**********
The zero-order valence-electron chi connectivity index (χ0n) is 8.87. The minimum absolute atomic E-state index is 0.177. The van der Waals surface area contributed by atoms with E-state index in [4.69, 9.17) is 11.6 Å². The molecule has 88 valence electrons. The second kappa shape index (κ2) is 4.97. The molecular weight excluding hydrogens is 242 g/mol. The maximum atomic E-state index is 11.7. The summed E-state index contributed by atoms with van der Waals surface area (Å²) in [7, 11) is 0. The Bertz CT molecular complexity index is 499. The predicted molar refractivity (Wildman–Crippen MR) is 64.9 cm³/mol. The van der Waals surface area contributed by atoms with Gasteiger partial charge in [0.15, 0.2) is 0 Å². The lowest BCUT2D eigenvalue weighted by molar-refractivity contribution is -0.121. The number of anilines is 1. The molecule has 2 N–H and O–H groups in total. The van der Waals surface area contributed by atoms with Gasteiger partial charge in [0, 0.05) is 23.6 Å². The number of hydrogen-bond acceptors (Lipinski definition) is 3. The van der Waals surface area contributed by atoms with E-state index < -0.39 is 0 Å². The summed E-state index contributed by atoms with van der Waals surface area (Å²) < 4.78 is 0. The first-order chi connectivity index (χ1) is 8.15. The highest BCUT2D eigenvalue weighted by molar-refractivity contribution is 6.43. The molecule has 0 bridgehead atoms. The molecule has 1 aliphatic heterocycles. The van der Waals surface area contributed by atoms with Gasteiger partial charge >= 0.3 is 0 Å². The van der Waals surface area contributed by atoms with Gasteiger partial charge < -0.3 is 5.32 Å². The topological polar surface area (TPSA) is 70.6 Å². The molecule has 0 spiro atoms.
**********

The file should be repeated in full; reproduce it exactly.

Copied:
The zero-order valence-electron chi connectivity index (χ0n) is 8.87. The minimum absolute atomic E-state index is 0.177. The van der Waals surface area contributed by atoms with E-state index in [4.69, 9.17) is 11.6 Å². The molecule has 88 valence electrons. The second kappa shape index (κ2) is 4.97. The molecular weight excluding hydrogens is 242 g/mol. The maximum atomic E-state index is 11.7. The summed E-state index contributed by atoms with van der Waals surface area (Å²) in [7, 11) is 0. The Bertz CT molecular complexity index is 499. The predicted molar refractivity (Wildman–Crippen MR) is 64.9 cm³/mol. The van der Waals surface area contributed by atoms with Gasteiger partial charge in [0.15, 0.2) is 0 Å². The lowest BCUT2D eigenvalue weighted by molar-refractivity contribution is -0.121. The number of anilines is 1. The molecule has 2 N–H and O–H groups in total. The van der Waals surface area contributed by atoms with Gasteiger partial charge in [0, 0.05) is 23.6 Å². The number of hydrogen-bond acceptors (Lipinski definition) is 3. The van der Waals surface area contributed by atoms with E-state index < -0.39 is 0 Å². The summed E-state index contributed by atoms with van der Waals surface area (Å²) < 4.78 is 0. The first-order chi connectivity index (χ1) is 8.15. The highest BCUT2D eigenvalue weighted by molar-refractivity contribution is 6.43. The molecule has 0 bridgehead atoms. The molecule has 1 aliphatic heterocycles. The van der Waals surface area contributed by atoms with Gasteiger partial charge >= 0.3 is 0 Å². The van der Waals surface area contributed by atoms with Gasteiger partial charge < -0.3 is 5.32 Å². The topological polar surface area (TPSA) is 70.6 Å². The molecule has 0 spiro atoms.